Origins of Cooperative Extension
Conditions in the United States in the early years of the land grant colleges provided the justification and impetus for a nationwide cooperative extension system. Not only was there a large farm population, but farm and rural households had unique characteristics and needs. In addition to producing commodities for the market and managing farm and household finances, farm families were often largely self-sufficient economic units. They made many of their own farm and household items and produced, stored, and processed their own food. Farm families were often geographically dispersed and isolated. Transportation and communications were slow and still poorly developed in the late 1800s in many parts of the country. Most farmers were not likely to have the time or inclination to make special trips to the colleges to seek advice or attend special classes.
During this same period, colleges of agriculture were in need of a constituency and base of support to secure their future. Farm population as a share of total US. population declined from about 50 percent when the colleges were initiated in 1862 to about 35 percent in 1910, the year in which the absolute number of people living on farms peaked (National Research Council, 1995a). The majority of college students were already headed for confirm jobs and other ways of life; thus, students did not necessarily provide a strong link back to the farm. Additionally, among farmers there was widespread suspicion of what was referred to as "book farming" (Reassumes, 1989).
The loss of farm population after 1910 was noted and of some concern to national leaders. Followers of Theodore Roosevelt's Progressive Party (1912), in particular, expressed the need to ensure that farm output could and would keep pace with the country's rapidly expanding population and that food and fiber would be abundant and reasonably priced in cities and towns. This national concern with food security, combined with the needs of farmers, created the demand for agricultural extension. Initially, a number of approaches were tried that were not exactly right for agriculture. For example, extension courses were offered at the colleges, and "farmers institutes" were established, which provided educational facilities locally at places farmers could reach. However, it tended to be farmers most in need of university knowledge and assistance that were least reached by these approaches, often because they were the least able or likely to make the effort to participate. Many believed that extension needed to go to the farmer and not wait for the farmers to come to the college or selected off-campus sites (Reassumes, 1989).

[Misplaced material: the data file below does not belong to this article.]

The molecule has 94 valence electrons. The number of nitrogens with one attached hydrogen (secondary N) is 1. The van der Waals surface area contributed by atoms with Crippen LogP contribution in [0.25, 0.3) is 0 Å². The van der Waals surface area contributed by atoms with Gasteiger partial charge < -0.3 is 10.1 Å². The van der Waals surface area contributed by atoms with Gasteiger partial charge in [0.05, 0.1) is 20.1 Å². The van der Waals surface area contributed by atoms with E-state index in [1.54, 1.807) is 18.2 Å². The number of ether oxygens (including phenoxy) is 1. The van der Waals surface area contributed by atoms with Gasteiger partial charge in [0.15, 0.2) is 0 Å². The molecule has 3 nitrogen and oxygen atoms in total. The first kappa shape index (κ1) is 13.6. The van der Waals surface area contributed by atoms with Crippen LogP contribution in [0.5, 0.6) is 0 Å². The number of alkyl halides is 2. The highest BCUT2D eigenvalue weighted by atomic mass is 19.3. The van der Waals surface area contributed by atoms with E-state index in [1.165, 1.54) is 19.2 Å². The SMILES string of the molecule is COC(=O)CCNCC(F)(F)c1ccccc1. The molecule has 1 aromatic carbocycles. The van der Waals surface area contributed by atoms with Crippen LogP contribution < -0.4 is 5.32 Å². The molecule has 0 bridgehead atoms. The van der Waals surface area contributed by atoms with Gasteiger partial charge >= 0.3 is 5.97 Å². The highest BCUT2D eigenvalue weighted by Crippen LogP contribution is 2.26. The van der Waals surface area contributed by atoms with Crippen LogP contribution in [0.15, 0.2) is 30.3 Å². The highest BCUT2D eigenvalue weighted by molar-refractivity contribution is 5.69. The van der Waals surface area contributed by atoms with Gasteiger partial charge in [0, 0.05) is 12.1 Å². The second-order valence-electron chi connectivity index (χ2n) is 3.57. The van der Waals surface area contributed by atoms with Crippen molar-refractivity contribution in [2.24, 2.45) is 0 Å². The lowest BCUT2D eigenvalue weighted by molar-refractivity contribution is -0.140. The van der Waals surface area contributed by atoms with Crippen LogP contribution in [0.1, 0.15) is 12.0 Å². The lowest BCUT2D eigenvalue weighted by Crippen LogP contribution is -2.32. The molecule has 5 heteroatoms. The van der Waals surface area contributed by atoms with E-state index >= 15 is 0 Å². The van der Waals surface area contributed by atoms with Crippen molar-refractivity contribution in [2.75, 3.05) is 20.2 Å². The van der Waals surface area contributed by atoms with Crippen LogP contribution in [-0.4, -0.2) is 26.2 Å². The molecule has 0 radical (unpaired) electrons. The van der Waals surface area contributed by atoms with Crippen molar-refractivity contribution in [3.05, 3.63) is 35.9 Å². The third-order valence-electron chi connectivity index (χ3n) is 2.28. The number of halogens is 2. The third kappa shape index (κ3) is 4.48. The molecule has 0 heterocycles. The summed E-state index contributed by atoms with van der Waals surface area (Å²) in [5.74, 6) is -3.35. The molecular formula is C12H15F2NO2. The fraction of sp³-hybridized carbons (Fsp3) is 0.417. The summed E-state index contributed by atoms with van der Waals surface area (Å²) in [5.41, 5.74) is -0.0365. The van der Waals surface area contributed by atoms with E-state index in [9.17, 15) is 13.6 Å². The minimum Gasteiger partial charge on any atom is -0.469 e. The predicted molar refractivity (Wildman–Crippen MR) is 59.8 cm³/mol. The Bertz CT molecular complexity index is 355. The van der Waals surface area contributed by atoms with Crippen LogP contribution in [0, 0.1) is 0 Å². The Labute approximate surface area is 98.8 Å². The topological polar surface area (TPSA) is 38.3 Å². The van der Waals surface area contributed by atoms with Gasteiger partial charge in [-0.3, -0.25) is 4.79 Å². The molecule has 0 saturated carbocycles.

Challenges and Opportunities for the Future
First, the improvements in transportation and communication networks, coupled with the widespread awareness of extension among agricultural clientele and the higher education levels of that clientele mean that there are opportunities to reconsider delivery points for extension services and to use advanced delivery technologies such as telecommunications and computer networks. The geography of extension can be very different than it once was—crossing political boundaries and being more attuned to the "market" in which a product or service of the land grant university can be applied (see Recommendation 3).
Second, the existence of a private sector role in providing technology, information, and advice to farmers means that public extension can redirect its efforts toward those areas where private incentives are lacking. Extension must complement rather than compete with the private sector.